The Pledge Of Allegiance Of The United States

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The Pledge of Allegiance of the United States can be analyzed from two general perspectives: that of the speaker and that of the author. The first perspective is more familiar, especially to those who went through the American public education system. This is the perspective of the physical speaker, who delivers the pledge to the United States Flag, which is the audience. Typically, this speaker is a child in a school but it could also be a government official in a government meeting, among other settings. The second and less obvious perspective is that of the author of the text: Francis Bellamy, or the official adopter of the pledge: the United States Congress. Both can be considered to be the author of this artefact. For the sake of this analysis, we will assume the author to be the United States government and their intended audience to be the United States population. As this short artefact is examined and analyzed from these perspectives, one will be able to identify how it is densely packed with deeper meaning through the use of rhetoric.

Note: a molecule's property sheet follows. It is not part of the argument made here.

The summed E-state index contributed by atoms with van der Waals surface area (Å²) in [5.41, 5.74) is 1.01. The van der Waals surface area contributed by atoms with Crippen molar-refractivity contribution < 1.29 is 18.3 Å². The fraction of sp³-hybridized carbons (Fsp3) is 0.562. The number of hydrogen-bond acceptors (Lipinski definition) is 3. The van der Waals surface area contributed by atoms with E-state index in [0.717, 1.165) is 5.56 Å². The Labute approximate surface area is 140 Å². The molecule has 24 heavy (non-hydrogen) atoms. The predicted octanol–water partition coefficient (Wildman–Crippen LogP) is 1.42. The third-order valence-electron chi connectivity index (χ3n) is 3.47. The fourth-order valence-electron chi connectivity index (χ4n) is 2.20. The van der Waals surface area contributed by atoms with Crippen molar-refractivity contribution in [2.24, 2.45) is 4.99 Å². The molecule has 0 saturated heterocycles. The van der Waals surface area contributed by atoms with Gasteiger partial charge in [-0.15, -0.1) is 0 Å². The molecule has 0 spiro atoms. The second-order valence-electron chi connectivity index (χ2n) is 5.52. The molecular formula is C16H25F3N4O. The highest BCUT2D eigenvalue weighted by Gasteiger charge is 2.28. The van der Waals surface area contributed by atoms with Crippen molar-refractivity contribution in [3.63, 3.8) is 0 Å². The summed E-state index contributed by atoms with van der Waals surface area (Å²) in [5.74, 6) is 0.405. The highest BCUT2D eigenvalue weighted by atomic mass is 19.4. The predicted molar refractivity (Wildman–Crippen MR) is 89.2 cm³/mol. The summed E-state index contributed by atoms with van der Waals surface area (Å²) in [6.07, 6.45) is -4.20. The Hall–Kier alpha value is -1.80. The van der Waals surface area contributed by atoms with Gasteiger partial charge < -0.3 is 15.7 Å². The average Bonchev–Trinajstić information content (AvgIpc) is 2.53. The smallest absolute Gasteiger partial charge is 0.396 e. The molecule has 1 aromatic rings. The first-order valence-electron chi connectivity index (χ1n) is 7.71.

From the perspective of the speaker, the Pledge of Allegiance is a powerful statement. The kernel of the sentence is concise and rich: “I pledge allegiance”. Consider how this short phrase’s diction fills it with meaning. According to, the verb “to pledge” means “to bind by or as if by a pledge”, where the noun “pledge” is “a solemn promise or agreement to do or refrain from doing something”. The speaker of this

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